President Obama Honors Claudio Pellegrini with Enrico Fermi Award

President Obama Honors Claudio Pellegrini with Enrico Fermi Award

June 8, 2015

Claudio Pellegrini, a visiting scientist and consulting professor at the Department of Energy’s SLAC National Accelerator Laboratory and distinguished professor emeritus at the University of California, Los Angeles, will receive the 2014 Enrico Fermi Award for his role in laying the scientific groundwork for the X-ray free-electron laser.

The award, announced today, is one of the oldest and most prestigious scientific awards granted by the U.S. government. Pellegrini learned of the honor in late May when he got a surprise call from U.S. Secretary of Energy Ernest Moniz. He will travel to the White House later this year to receive the award from President Barack Obama.

“It’s really a great honor,” Pellegrini said. “I just had my 80th birthday. This is an unexpected and wonderful birthday gift.”

The award specifically recognizes Pellegrini’s “pioneering research advancing understanding of relativistic electron beams and free-electron lasers” and “transformative discoveries profoundly impacting the successful development of the first hard X-ray free-electron laser, heralding a new era for science,” according to a DOE announcement.

Pellegrini’s work was critical in establishing a new concept for how to wiggle bunches of electrons with powerful alternating magnetic fields to give off X-ray light and then greatly amplify the light pulses. The process is known as “self-amplified spontaneous emission” or SASE. This is the process that generates ultrabright X-ray laser pulses at SLAC’s Linac Coherent Light Source (LCLS), a DOE Office of Science User Facility that launched in 2009 as the world’s first “hard” or high-energy X-ray laser. Pellegrini’s work built on earlier free-electron laser research by John Madey at Stanford University.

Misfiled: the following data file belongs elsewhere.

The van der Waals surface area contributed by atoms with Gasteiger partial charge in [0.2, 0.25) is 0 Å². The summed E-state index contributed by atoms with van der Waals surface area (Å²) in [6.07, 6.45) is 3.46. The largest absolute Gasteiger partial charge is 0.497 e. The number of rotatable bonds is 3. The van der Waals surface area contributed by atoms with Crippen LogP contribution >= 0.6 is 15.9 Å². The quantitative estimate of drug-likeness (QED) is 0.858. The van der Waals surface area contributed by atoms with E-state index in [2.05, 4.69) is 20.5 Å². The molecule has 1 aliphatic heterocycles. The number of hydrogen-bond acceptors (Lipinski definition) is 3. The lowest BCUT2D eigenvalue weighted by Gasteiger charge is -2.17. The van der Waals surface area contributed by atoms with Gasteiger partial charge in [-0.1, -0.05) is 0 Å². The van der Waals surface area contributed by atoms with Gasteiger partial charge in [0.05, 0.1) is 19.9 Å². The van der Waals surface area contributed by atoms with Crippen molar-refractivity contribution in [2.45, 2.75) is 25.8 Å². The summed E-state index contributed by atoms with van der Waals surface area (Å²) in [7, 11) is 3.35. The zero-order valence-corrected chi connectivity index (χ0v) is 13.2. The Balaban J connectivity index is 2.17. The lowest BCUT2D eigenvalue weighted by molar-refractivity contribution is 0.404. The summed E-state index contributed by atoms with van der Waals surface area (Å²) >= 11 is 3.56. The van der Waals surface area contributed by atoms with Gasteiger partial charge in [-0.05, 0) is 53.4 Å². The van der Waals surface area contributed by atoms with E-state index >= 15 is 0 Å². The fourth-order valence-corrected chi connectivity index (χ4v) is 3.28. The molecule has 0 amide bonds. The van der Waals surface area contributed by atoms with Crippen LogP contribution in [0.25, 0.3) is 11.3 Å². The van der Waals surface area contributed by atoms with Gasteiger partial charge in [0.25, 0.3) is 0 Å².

LCLS pulses are uniquely suited to studying the structure and motion of biomolecules, exotic properties in materials and active chemistry as never before possible, at the atomic scale and with quadrillionths-of-a-second timing.

Charles V. “Chuck” Shank, director emeritus of Lawrence Berkeley National Laboratory and a senior fellow with the Howard Hughes Medical Institute, was also selected to receive the 2014 Fermi Award for his seminal contributions to ultrafast science and energy research, his leadership of national scientific and engineering communities and his service advancing the national laboratories.

“Claudio Pellegrini and Chuck Shank have advanced scientific research at the Department of Energy and the national laboratories throughout their distinguished careers, which has significantly contributed to sustained leadership in research and development in the United States,” Moniz stated in the DOE press release. “I congratulate them for their achievements and hope that the example they set will inspire future generations of scientists and engineers.”

The award has been presented since 1956 to honor the memory of Nobel laureate Enrico Fermi, a pioneer in the field of nuclear and particle physics. It is administered on behalf of the White House by the DOE. The award recognizes distinguished achievement, leadership and service related to all basic and applied research, science and technology supported by the DOE and its programs. Recipients receive a gold medal and share an honorarium of $50,000.

SLAC Director Chi-Chang Kao said, “We here at SLAC and the whole of the scientific community have Claudio to thank for the transformative research in many fields of science enabled by X-ray free-electron lasers. We realize the power of his vision in every experiment we carry out at LCLS.”

Pellegrini, like Fermi, was born in Rome and studied at the University of Rome. He joined Frascati National Laboratory after obtaining his PhD, and his formative years in physics were spent working on early particle-collider experiments in Europe.